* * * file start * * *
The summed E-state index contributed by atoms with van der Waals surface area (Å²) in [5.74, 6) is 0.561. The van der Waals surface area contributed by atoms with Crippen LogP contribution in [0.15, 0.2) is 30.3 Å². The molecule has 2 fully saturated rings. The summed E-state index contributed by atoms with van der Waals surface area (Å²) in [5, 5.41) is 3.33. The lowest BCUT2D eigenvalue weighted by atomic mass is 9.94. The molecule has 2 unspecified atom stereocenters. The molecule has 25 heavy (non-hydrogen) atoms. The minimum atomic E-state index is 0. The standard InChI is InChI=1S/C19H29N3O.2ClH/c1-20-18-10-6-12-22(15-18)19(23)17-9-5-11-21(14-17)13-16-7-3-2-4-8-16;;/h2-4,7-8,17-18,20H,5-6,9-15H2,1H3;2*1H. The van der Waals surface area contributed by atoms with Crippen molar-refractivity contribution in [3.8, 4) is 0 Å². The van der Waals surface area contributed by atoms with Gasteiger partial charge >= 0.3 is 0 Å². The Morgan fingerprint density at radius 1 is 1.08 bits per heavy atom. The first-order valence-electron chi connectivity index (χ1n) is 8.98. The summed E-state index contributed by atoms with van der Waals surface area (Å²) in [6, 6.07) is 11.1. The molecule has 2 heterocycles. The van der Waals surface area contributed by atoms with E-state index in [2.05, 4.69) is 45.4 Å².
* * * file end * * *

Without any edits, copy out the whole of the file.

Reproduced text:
The summed E-state index contributed by atoms with van der Waals surface area (Å²) in [5.74, 6) is 0.561. The van der Waals surface area contributed by atoms with Crippen LogP contribution in [0.15, 0.2) is 30.3 Å². The molecule has 2 fully saturated rings. The summed E-state index contributed by atoms with van der Waals surface area (Å²) in [5, 5.41) is 3.33. The lowest BCUT2D eigenvalue weighted by atomic mass is 9.94. The molecule has 2 unspecified atom stereocenters. The molecule has 25 heavy (non-hydrogen) atoms. The minimum atomic E-state index is 0. The standard InChI is InChI=1S/C19H29N3O.2ClH/c1-20-18-10-6-12-22(15-18)19(23)17-9-5-11-21(14-17)13-16-7-3-2-4-8-16;;/h2-4,7-8,17-18,20H,5-6,9-15H2,1H3;2*1H. The van der Waals surface area contributed by atoms with Crippen molar-refractivity contribution in [3.8, 4) is 0 Å². The van der Waals surface area contributed by atoms with Gasteiger partial charge >= 0.3 is 0 Å². The Morgan fingerprint density at radius 1 is 1.08 bits per heavy atom. The first-order valence-electron chi connectivity index (χ1n) is 8.98. The summed E-state index contributed by atoms with van der Waals surface area (Å²) in [6, 6.07) is 11.1. The molecule has 2 heterocycles. The van der Waals surface area contributed by atoms with E-state index in [2.05, 4.69) is 45.4 Å².